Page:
Because I will not be able to recursively add this expandable attribute to the properties contained within the properties. I want the user to be able to Drill down as far as they want to completely see the relationships between the different objects – jth41 Aug 8 '12 at 23:45
    
The standard collection form includes a property grid so it's also recursive. – Simon Mourier Aug 9 '12 at 7:16
    
Will I be able to dynamically bind that datagrid to Display classes instead of to the base objects themselves? – jth41 Aug 9 '12 at 7:25
    
They're all standard property grids, so they support custom TypeDescriptors – Simon Mourier Aug 9 '12 at 7:46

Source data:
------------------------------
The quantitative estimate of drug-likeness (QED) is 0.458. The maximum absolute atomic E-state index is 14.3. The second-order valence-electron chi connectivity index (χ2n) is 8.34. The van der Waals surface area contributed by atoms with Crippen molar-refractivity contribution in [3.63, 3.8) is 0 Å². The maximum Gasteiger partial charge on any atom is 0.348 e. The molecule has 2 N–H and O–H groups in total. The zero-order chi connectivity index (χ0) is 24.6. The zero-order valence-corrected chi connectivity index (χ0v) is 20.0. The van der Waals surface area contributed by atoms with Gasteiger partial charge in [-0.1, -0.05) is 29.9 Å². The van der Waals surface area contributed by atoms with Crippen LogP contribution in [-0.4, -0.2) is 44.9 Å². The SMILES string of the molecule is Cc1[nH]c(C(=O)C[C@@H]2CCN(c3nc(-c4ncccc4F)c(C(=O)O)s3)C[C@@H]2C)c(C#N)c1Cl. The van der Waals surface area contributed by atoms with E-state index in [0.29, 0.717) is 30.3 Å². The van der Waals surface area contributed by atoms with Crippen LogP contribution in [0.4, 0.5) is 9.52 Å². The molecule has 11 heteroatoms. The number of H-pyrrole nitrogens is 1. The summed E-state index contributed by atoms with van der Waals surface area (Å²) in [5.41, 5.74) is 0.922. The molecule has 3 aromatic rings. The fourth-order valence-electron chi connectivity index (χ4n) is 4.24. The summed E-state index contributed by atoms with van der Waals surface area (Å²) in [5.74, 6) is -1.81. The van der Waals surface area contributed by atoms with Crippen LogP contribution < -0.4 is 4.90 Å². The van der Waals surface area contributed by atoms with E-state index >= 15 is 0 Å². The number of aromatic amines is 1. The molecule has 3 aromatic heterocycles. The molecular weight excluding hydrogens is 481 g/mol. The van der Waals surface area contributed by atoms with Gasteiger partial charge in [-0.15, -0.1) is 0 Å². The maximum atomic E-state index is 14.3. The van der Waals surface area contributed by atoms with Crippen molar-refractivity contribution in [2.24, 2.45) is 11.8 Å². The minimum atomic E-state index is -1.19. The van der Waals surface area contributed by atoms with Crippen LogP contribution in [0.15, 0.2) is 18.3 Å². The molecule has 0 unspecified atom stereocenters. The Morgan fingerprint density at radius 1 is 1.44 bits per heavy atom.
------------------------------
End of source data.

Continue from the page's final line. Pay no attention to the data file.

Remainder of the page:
up vote 5 down vote accepted
+50

You don't have to create special classes to use the property grid. Just decorate the properties with the proper attributes. Here is an example:

Two custom classes:

public class MyObjType1
{
    public int Id { get; set; }
    public string Name { get; set; }

    public override string ToString()
    {
        return Name;
    }
}

public class MyObjType2
{
    public string Reference { get; set; }

    public override string ToString()
    {
        return Reference;
    }
}

Note the ToString is overriden, that's what the property grid uses by default if no TypeConverter is defined for a given type.

One "holder" class that has a collection of custom objects:

public class MyHolder
{
    public MyHolder()
    {
        Objects = new List<object>();
    }

    public string Name { get; set; }

    [TypeConverter(typeof(MyCollectionConverter))]
    public List<object> Objects { get; private set; }
}